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Ohio Ranked Middle Of The Pack For Child Well-Being

A Hilliard schools student completes classroom work with an iPad.
Columbus Neighborhoods
A Hilliard student completes classroom work with an iPad.

A national report on childhood well-being ranks Ohio 16th in the nation for the education of its kids.

The annual Kids Count report from the Annie E. Casey Foundation ranks states based on outcomes for children in the areas of health, education and economics.

Overall, Ohio ranks 25 in the nation for childhood well-being, and 16th for education. That measurement includes scores based on the number of 3-and 4-year-olds attending school and test scores for Ohio fourth and eighth graders, as well as graduation rates. And those numbers have either remained the same or only minimally increased since 2009.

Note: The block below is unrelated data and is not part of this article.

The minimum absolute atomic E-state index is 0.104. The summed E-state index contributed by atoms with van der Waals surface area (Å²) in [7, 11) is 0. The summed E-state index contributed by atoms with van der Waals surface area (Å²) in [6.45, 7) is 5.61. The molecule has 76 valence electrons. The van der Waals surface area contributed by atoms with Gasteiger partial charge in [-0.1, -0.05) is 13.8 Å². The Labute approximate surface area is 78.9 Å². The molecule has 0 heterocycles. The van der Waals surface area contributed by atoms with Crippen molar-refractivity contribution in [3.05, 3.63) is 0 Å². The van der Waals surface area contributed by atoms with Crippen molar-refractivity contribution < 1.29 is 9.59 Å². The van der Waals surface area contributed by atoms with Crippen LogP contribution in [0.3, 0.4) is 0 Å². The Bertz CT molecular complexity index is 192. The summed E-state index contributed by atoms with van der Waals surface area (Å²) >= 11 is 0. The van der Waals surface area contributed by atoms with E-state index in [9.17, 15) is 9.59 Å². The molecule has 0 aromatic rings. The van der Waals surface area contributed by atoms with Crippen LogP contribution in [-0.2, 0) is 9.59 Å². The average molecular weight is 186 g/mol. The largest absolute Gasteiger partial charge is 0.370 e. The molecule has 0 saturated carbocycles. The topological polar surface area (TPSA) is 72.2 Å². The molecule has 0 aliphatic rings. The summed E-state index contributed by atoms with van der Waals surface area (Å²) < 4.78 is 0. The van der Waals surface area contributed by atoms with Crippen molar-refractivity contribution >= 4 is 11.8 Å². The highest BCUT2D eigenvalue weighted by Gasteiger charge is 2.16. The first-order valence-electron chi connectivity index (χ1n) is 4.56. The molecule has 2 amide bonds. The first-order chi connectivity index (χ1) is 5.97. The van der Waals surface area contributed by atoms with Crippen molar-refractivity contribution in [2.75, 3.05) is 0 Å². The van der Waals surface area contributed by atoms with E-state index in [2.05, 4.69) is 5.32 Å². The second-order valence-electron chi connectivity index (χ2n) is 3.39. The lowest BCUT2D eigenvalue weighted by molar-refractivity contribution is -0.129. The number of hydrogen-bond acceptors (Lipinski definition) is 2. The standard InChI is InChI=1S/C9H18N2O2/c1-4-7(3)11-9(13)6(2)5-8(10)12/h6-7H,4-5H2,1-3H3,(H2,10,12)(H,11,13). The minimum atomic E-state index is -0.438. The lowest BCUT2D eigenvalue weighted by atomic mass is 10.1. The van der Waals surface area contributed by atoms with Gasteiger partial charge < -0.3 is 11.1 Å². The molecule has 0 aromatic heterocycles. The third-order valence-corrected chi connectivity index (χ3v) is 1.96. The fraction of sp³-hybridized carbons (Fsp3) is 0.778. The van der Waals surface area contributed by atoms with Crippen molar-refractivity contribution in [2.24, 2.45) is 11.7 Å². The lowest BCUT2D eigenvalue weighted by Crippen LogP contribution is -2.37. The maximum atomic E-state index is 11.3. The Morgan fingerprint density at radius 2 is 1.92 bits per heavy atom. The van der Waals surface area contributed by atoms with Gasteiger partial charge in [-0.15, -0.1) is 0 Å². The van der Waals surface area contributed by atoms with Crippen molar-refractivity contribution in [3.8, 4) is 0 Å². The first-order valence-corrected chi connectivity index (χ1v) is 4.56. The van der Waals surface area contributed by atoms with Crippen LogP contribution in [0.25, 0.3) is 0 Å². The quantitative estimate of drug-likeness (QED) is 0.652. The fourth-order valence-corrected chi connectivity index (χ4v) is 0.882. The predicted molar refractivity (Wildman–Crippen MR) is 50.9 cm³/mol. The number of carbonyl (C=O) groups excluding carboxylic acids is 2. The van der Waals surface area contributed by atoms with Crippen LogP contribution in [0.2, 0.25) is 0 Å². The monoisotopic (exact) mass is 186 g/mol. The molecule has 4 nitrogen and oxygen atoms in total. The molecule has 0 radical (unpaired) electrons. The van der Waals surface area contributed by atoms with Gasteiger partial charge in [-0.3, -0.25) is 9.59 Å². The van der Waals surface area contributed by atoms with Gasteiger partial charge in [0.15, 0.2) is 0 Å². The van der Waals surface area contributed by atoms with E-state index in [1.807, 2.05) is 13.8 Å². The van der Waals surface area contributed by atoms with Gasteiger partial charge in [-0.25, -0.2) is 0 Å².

Tracy Najera, with an Ohio affiliate of the national foundation, says the state’s education ranking looks high, but the stagnant numbers behind it tell a different story.

“We also have to keep in mind that our position in that ranking also depends on, you know, the performance of other states," Najera said. "So, as other states are maybe dropping in performance, maybe that raises our performance and our ranking, makes us look better.”

Najera says there’s always room for improvement, especially when 17 percent of Ohio high school seniors aren’t graduating on time.

Ashton Marra covers the Capitol for West Virginia Public Radio and can be heard weekdays on West Virginia Morning, the station’s daily radio news program. Ashton can also be heard Sunday evenings as she brings you state headlines during NPR’s weekend edition of All Things Considered. She joined the news team in October of 2012.